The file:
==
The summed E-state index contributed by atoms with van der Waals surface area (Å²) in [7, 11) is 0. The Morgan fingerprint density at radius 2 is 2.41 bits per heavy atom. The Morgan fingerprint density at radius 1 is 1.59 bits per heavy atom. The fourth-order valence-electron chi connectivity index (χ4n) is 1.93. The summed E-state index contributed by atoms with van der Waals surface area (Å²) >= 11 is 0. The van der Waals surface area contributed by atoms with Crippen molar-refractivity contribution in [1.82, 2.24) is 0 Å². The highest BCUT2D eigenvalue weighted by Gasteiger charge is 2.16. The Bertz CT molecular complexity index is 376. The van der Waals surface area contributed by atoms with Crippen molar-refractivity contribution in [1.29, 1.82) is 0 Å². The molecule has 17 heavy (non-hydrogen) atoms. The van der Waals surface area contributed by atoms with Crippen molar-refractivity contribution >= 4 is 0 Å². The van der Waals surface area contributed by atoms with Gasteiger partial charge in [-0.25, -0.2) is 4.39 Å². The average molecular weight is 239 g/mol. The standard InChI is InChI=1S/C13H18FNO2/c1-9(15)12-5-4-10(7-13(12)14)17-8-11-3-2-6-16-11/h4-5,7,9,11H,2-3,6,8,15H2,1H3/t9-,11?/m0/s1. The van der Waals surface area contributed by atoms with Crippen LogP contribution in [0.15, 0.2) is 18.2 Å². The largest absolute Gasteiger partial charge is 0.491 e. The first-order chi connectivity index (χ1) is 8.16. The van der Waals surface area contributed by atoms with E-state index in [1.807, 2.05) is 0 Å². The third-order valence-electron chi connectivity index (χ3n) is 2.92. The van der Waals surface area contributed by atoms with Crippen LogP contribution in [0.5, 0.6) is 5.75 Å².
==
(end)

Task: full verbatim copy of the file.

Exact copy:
The summed E-state index contributed by atoms with van der Waals surface area (Å²) in [7, 11) is 0. The Morgan fingerprint density at radius 2 is 2.41 bits per heavy atom. The Morgan fingerprint density at radius 1 is 1.59 bits per heavy atom. The fourth-order valence-electron chi connectivity index (χ4n) is 1.93. The summed E-state index contributed by atoms with van der Waals surface area (Å²) >= 11 is 0. The van der Waals surface area contributed by atoms with Crippen molar-refractivity contribution in [1.82, 2.24) is 0 Å². The highest BCUT2D eigenvalue weighted by Gasteiger charge is 2.16. The Bertz CT molecular complexity index is 376. The van der Waals surface area contributed by atoms with Crippen molar-refractivity contribution in [1.29, 1.82) is 0 Å². The molecule has 17 heavy (non-hydrogen) atoms. The van der Waals surface area contributed by atoms with Crippen molar-refractivity contribution >= 4 is 0 Å². The van der Waals surface area contributed by atoms with Gasteiger partial charge in [-0.25, -0.2) is 4.39 Å². The average molecular weight is 239 g/mol. The standard InChI is InChI=1S/C13H18FNO2/c1-9(15)12-5-4-10(7-13(12)14)17-8-11-3-2-6-16-11/h4-5,7,9,11H,2-3,6,8,15H2,1H3/t9-,11?/m0/s1. The van der Waals surface area contributed by atoms with Crippen LogP contribution in [0.15, 0.2) is 18.2 Å². The largest absolute Gasteiger partial charge is 0.491 e. The first-order chi connectivity index (χ1) is 8.16. The van der Waals surface area contributed by atoms with E-state index in [1.807, 2.05) is 0 Å². The third-order valence-electron chi connectivity index (χ3n) is 2.92. The van der Waals surface area contributed by atoms with Crippen LogP contribution in [0.5, 0.6) is 5.75 Å².